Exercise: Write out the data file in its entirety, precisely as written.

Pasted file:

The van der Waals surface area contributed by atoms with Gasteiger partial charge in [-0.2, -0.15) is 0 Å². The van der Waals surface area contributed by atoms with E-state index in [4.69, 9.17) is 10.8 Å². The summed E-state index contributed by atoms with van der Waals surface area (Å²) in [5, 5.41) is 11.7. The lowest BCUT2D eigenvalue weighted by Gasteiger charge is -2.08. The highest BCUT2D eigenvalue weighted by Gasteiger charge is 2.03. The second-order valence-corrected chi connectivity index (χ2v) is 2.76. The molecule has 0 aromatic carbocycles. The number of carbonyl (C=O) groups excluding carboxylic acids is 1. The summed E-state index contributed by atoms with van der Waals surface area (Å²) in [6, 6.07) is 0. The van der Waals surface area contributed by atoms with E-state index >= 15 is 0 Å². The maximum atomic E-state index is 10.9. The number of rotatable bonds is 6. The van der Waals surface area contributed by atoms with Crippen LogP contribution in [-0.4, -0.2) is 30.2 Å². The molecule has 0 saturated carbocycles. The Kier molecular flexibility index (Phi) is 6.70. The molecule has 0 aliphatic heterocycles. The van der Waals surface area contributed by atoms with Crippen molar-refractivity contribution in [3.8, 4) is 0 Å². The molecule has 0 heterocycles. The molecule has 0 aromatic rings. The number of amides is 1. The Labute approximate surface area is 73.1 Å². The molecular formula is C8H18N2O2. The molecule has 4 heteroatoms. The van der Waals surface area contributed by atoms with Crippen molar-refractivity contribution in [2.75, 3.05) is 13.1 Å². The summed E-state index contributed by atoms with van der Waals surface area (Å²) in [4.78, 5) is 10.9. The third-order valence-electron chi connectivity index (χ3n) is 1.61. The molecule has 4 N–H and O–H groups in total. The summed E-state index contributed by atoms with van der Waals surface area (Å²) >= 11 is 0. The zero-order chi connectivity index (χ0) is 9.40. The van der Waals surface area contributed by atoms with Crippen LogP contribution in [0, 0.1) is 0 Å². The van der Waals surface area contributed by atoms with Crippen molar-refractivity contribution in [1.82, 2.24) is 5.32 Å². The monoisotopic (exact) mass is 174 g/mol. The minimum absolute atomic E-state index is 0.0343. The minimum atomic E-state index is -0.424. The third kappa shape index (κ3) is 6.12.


The van der Waals surface area contributed by atoms with Gasteiger partial charge in [-0.2, -0.15) is 0 Å². The van der Waals surface area contributed by atoms with E-state index in [4.69, 9.17) is 10.8 Å². The summed E-state index contributed by atoms with van der Waals surface area (Å²) in [5, 5.41) is 11.7. The lowest BCUT2D eigenvalue weighted by Gasteiger charge is -2.08. The highest BCUT2D eigenvalue weighted by Gasteiger charge is 2.03. The second-order valence-corrected chi connectivity index (χ2v) is 2.76. The molecule has 0 aromatic carbocycles. The number of carbonyl (C=O) groups excluding carboxylic acids is 1. The summed E-state index contributed by atoms with van der Waals surface area (Å²) in [6, 6.07) is 0. The van der Waals surface area contributed by atoms with E-state index >= 15 is 0 Å². The maximum atomic E-state index is 10.9. The number of rotatable bonds is 6. The van der Waals surface area contributed by atoms with Crippen LogP contribution in [-0.4, -0.2) is 30.2 Å². The molecule has 0 saturated carbocycles. The Kier molecular flexibility index (Phi) is 6.70. The molecule has 0 aliphatic heterocycles. The van der Waals surface area contributed by atoms with Crippen molar-refractivity contribution in [3.8, 4) is 0 Å². The molecule has 0 heterocycles. The molecule has 0 aromatic rings. The number of amides is 1. The Labute approximate surface area is 73.1 Å². The molecular formula is C8H18N2O2. The molecule has 4 heteroatoms. The van der Waals surface area contributed by atoms with Crippen molar-refractivity contribution in [2.75, 3.05) is 13.1 Å². The summed E-state index contributed by atoms with van der Waals surface area (Å²) in [4.78, 5) is 10.9. The third-order valence-electron chi connectivity index (χ3n) is 1.61. The molecule has 4 N–H and O–H groups in total. The summed E-state index contributed by atoms with van der Waals surface area (Å²) >= 11 is 0. The zero-order chi connectivity index (χ0) is 9.40. The van der Waals surface area contributed by atoms with Crippen LogP contribution in [0, 0.1) is 0 Å². The van der Waals surface area contributed by atoms with Crippen molar-refractivity contribution in [1.82, 2.24) is 5.32 Å². The monoisotopic (exact) mass is 174 g/mol. The minimum absolute atomic E-state index is 0.0343. The minimum atomic E-state index is -0.424. The third kappa shape index (κ3) is 6.12.